The year’s near end is a suitable time to look back over the year and consider whether we have managed any progress beyond the flurries of emails and committee work. Amongst achievements we have managed to create two committees for Guidelines and Research and we look forward to their flourishing in the future. Work was also done to standardize operating procedures of IFCN activities in their Special Interest Groups and in the processes for Society and ICNS application. This may sound dry, but it will allow improved access to, and interaction with, these and IFCN.
We have also continued to alter our Fellowship awards to become a little shorter in duration and more focused, and to widen their access, with three being awarded for research and six for education. Strides have been made to connect with younger Clinical Neurophysiologists through the work of YNN, which had a successful stall in Marseille for the ECCN and which will be present at next year’s ICCN. Work continues with our colleagues in Indonesia in preparation for this, and you are encouraged to keep on eye on their website and/or via our own.
Our two journals, Clinical Neurophysiology and Clinical Neurophysiology Practice, continue to improve their impact factors and Cite scores as well as serving our communities so well. We encourage colleagues to publish in our journals in the coming year. We are also working on a project considering the most exciting areas of Clinical Neurophysiology in the near future. Next year, you will also be able to enjoy a fresh new look to the IFCN website.
I am delighted to announce that IFCN ExCo decided at its last meeting to award Professor David Burke Honorary Fellowship of the IFCN and that this was confirmed by vote at our recent General Assembly. This is a very prestigious award, as you can see from past recipients on our website and is given for exceptional service to not only Clinical Neurophysiology but to the IFCN itself. Professor Burke has made an extraordinary contribution to our specialty in both education and research, as well as being adept at leadership both in Australia and abroad. His work was recognised by the Australian government with the award of Officer and then Commander of the Order of Australia. Amongst his many achievements for the IFCN he has been Editor-in-Chief of Clinical Neurophysiology and then Founding Editor of its sister journal Clinical Neurophysiology Practice. He also sat on our executive committee and could always relied on to give his view.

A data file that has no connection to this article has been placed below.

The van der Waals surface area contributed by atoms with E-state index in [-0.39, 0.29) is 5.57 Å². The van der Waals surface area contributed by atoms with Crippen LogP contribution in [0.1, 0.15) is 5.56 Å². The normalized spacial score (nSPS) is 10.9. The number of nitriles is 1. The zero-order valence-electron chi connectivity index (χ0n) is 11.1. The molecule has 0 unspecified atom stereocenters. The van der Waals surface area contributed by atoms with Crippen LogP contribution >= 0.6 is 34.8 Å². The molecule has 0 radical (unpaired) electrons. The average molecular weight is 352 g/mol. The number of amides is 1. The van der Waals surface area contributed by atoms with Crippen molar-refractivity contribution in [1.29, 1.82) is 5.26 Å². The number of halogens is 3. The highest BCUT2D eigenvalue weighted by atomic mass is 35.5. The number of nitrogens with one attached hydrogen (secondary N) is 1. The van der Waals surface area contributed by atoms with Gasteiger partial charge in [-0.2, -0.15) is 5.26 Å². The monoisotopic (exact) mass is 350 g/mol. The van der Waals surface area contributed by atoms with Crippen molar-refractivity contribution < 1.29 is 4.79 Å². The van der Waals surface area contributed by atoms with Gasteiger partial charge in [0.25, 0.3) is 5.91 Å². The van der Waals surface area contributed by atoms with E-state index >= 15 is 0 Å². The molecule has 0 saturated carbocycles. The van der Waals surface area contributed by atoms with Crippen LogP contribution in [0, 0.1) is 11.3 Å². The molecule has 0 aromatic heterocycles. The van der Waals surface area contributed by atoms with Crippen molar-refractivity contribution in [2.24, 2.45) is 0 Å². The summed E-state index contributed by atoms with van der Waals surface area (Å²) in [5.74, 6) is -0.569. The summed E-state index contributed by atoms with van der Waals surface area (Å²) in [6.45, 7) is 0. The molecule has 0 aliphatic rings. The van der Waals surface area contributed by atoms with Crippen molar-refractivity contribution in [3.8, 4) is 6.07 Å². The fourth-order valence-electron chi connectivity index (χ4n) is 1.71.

At the ExCo meeting we also welcomed Robert Chen as incoming Editor-in-Chief of Clinical Neurophysiology and said farewell to Ulf Ziemann, though the actual transition is at the end of this year. Ulf has served as EiC for the last eight years and during that time been available within 48 hours throughout. The photo shows Robert presenting Ulf with a certificate of excellence as a token of our gratitude, a tradition between editors as one hands over to the other.
On 27th November IFCN held its annual General Assembly, which is a virtual event when we are not meeting face to face and a legal requirement. There were reports from our various committees. In my report I did mention that some of our SIGs may be recognised as being more established and active and given the new title of, ‘IFCN Societies of …’ so this name may become familiar in the coming years.
Before that, however, IFCN ExCo held one of its biannual face to face committee meetings, in conjunction with the Latin American Congress in Mexico City. Your diligent committee met for nearly nine hours one day with a short break for lunch and still had not covered all the agenda. Then its members were released to enjoy a great congress. In addition to highlighting Mexican and Latin American excellence, Alex Zavala, who convened it so well, had lured a great cohort of US speakers, including Team Mayo from Florida. The lectures were excellent and towards the end there was a plenary workshop on leadership, considering it in practice but also relating some of the extensive academic work in this area. This might be something to consider elsewhere too. The Mexican Society also made our past-president, Marc Nuwer, an Honorary Member to recognise all his assistance to education over many years.
But no congress is work alone. The Gala Dinner included a small theatre group, and it theme was the Mexican Day of the Dead, which is principally a way of honouring deceased relatives, but also seemed to involve a lot of face painting. Whether wise or not, your executive was game, as these photos attend.
(L to R) Kaz Ugawa, Walter Paulus, Hatice Tankisi, Tina Shahrizalla, Paulo Kimaid and Jonathan Cole, with convener Alex Zavala and Marc Nuwer.
If that wasn’t enough, the congress ended with an entertaining lecture on wine tasting from eminent clinical neurophysiologist Jaime Lopez from Standford. He explained the art and neurology of wine-tasting and invited us all to distinguish between glasses with different deep reds. The hall was undoubtedly filled with the most animated last day audience I have seen. Jaime was an expert oenophile and showman, even down to the socks.
Over the last year IFCN ExCo has met or been represented at the Marseille ECCN in May, then in August to Jakarta to assist with ICCN2024, with a short visit to Da Nang in Vietnam for the South East Asia Neurological Congress following, and then to Mexico City. Much travel, but the chance to meet colleagues and see their excellent work has been a privilege. Thanks to all for their hospitality. In between was lots of work and meetings, as you may imagine, all we hope enhancing IFCN and its service to our vibrant community. Onwards to more in 2024.
With best wishes New Year, and for Christmas and your other festivals,